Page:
How much space the RBI will have to resume Repo reductions in future will depend upon the level of inflation in H2 this fiscal. The current estimate of the RBI is of less than 4 per cent inflation through till the end of FY 2021. 

If inflation is expected to remain within target, why then the hesitation to cut rates? One reason could be that bank retail loans are now Repo linked and banks are obliged to pass on rate reductions. Downward reductions in Repo hit at the existing margins of banks. 

Higher Repo rates preserve the margin for banks in loans

Publicly owned banks need to up their earnings if they are not to depend on government for the Rs 1 trillion needed to shore up their coverage ratio against existing and potential NPAs, subsequent to the NBFC partial meltdown. Maintaining the Repo rate makes sense from this point of view.

With increasing levels of uncertainty all around there is only scattered demand for additional loans at commercial rates – the average lending rate of banks is above 10 per cent. The existing players in large industry, can opt to borrow abroad at interest rates at least 4 percentage points lower.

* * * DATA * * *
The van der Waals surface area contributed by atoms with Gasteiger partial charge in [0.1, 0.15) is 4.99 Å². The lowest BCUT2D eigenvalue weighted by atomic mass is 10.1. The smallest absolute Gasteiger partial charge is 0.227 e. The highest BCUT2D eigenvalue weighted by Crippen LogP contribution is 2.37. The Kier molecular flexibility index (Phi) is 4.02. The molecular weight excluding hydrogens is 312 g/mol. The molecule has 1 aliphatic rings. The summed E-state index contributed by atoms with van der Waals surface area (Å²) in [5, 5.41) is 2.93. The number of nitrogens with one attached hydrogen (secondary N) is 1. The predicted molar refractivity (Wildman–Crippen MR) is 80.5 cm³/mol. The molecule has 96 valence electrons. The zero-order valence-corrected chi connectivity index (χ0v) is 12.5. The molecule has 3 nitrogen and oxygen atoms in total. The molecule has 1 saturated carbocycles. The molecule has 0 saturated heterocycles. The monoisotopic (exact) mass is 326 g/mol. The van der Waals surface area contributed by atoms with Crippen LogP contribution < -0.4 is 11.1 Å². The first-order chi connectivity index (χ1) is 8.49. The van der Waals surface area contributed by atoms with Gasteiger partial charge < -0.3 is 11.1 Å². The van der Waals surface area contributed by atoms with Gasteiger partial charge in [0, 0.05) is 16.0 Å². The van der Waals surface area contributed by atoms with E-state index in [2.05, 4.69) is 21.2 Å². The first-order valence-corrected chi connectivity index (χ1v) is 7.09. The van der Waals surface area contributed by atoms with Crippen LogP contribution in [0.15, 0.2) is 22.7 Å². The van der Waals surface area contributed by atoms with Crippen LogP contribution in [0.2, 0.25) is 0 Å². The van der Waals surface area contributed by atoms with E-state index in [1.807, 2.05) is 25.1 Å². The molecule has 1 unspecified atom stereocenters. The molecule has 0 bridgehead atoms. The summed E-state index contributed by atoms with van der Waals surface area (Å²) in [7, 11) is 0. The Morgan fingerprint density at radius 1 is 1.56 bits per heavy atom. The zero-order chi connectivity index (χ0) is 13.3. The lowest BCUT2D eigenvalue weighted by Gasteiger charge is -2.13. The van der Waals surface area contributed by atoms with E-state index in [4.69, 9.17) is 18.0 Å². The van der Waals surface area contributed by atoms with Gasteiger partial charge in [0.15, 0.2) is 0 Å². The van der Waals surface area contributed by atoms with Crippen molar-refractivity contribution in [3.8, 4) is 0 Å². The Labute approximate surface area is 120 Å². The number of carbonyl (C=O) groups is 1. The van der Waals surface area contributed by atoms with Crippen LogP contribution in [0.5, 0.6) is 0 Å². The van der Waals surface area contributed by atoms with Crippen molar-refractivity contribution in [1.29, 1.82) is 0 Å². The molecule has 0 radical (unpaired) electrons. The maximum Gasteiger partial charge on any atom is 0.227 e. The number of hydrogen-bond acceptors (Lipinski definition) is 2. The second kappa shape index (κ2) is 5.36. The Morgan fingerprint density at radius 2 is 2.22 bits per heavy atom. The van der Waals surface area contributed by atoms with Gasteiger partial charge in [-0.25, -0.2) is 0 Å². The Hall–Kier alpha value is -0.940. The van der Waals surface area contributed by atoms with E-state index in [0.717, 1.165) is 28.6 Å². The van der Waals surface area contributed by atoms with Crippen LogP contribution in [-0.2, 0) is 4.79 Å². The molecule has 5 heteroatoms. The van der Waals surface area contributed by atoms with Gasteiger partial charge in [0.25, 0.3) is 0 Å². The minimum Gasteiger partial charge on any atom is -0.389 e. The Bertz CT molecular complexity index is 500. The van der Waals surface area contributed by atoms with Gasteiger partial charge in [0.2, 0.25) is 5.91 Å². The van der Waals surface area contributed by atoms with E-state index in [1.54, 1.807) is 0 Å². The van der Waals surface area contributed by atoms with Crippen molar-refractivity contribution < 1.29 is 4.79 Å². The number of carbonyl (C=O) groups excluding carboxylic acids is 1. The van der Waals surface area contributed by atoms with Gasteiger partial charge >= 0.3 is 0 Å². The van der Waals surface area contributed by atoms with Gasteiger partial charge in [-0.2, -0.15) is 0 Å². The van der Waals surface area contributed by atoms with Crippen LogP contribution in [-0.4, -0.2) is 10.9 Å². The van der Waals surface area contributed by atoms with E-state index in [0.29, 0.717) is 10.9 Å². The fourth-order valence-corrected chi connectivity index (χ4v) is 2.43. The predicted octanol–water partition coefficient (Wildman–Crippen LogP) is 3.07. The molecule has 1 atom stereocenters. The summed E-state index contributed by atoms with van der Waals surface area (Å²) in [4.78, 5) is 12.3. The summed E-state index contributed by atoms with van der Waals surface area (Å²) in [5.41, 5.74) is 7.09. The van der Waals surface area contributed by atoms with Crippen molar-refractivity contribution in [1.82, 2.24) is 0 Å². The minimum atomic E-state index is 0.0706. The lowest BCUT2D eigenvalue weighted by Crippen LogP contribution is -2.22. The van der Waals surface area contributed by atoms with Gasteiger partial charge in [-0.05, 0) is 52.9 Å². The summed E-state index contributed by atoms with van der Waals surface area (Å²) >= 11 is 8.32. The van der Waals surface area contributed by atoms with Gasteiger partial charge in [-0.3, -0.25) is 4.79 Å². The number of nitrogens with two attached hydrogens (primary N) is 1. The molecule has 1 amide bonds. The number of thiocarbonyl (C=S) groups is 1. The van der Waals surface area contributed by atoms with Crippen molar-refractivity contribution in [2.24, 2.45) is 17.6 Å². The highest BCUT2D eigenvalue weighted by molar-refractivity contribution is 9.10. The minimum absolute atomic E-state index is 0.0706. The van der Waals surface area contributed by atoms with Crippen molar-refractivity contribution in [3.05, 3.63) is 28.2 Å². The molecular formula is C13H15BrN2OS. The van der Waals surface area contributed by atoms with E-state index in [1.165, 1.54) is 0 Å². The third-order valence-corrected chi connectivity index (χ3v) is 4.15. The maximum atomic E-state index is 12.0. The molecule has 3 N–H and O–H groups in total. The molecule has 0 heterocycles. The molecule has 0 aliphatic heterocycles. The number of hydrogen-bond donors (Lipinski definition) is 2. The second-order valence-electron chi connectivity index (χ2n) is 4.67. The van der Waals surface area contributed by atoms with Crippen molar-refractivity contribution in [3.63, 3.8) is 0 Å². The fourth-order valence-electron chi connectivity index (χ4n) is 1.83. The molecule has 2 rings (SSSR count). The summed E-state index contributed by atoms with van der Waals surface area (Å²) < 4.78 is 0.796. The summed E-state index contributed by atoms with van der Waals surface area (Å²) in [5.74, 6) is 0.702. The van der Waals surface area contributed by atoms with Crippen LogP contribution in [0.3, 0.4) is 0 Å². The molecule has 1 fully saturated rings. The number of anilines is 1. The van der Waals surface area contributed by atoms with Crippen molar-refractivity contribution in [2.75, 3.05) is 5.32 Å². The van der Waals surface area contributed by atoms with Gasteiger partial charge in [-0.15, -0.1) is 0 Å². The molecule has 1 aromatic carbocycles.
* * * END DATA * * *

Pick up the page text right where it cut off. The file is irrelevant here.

The strong INR must mellow

The strong INR policy reduces the risk from such borrowings for foreign lenders and Indian borrowers. It is no one’s case that India should attempt a China-style administered devaluation. But at the very least the existing high real exchange rate should be rationalized. 

Our over-valued exchange rate hurts domestic manufacture by making imports cheaper and kills exports by making them more expensive. It also hurts tourism development in India by making the destination more expensive for foreigners and makes foreign vacations and foreign shopping cheaper for the affluent Indian. 

As per RBI the real exchange rate index was at 109 – lower the index value, the better for trade competitiveness- in May 2014. In 2017 it increased to between 120-124 before declining to 119 in October 2019. The INR remains overvalued by 10 per cent.

The bogey of import price led inflation

The official position, possibly, is that a weaker INR would make oil imports more expensive- we import 75 per cent of our requirement – thereby triggering inflation. Similarly, the landed price of weapons and defence equipment will become more expensive.